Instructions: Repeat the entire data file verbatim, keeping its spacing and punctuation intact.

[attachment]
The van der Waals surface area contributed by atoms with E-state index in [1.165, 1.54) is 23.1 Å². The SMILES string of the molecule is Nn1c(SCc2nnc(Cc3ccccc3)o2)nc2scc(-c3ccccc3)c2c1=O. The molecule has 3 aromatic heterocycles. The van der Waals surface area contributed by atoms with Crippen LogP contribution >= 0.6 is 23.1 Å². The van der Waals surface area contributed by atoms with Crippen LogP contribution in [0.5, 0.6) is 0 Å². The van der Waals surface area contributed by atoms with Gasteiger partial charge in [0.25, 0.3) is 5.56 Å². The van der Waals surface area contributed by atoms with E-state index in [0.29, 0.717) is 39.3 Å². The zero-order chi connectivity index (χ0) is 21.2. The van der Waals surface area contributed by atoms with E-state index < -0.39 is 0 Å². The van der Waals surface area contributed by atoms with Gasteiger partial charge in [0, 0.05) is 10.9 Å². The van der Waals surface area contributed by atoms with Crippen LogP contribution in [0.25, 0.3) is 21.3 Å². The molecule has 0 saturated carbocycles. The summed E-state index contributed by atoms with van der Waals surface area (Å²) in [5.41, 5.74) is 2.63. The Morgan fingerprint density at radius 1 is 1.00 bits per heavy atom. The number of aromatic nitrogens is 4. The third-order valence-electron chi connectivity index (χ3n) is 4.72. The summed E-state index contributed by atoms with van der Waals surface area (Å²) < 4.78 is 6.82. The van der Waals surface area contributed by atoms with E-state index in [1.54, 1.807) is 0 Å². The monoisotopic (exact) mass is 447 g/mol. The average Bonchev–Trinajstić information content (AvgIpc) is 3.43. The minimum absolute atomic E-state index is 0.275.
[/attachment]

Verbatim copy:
The van der Waals surface area contributed by atoms with E-state index in [1.165, 1.54) is 23.1 Å². The SMILES string of the molecule is Nn1c(SCc2nnc(Cc3ccccc3)o2)nc2scc(-c3ccccc3)c2c1=O. The molecule has 3 aromatic heterocycles. The van der Waals surface area contributed by atoms with Crippen LogP contribution >= 0.6 is 23.1 Å². The van der Waals surface area contributed by atoms with Crippen LogP contribution in [0.5, 0.6) is 0 Å². The van der Waals surface area contributed by atoms with Gasteiger partial charge in [0.25, 0.3) is 5.56 Å². The van der Waals surface area contributed by atoms with E-state index in [0.29, 0.717) is 39.3 Å². The zero-order chi connectivity index (χ0) is 21.2. The van der Waals surface area contributed by atoms with E-state index < -0.39 is 0 Å². The van der Waals surface area contributed by atoms with Gasteiger partial charge in [0, 0.05) is 10.9 Å². The van der Waals surface area contributed by atoms with Crippen LogP contribution in [0.25, 0.3) is 21.3 Å². The molecule has 0 saturated carbocycles. The summed E-state index contributed by atoms with van der Waals surface area (Å²) in [5.41, 5.74) is 2.63. The Morgan fingerprint density at radius 1 is 1.00 bits per heavy atom. The number of aromatic nitrogens is 4. The third-order valence-electron chi connectivity index (χ3n) is 4.72. The summed E-state index contributed by atoms with van der Waals surface area (Å²) < 4.78 is 6.82. The van der Waals surface area contributed by atoms with E-state index in [1.54, 1.807) is 0 Å². The monoisotopic (exact) mass is 447 g/mol. The average Bonchev–Trinajstić information content (AvgIpc) is 3.43. The minimum absolute atomic E-state index is 0.275.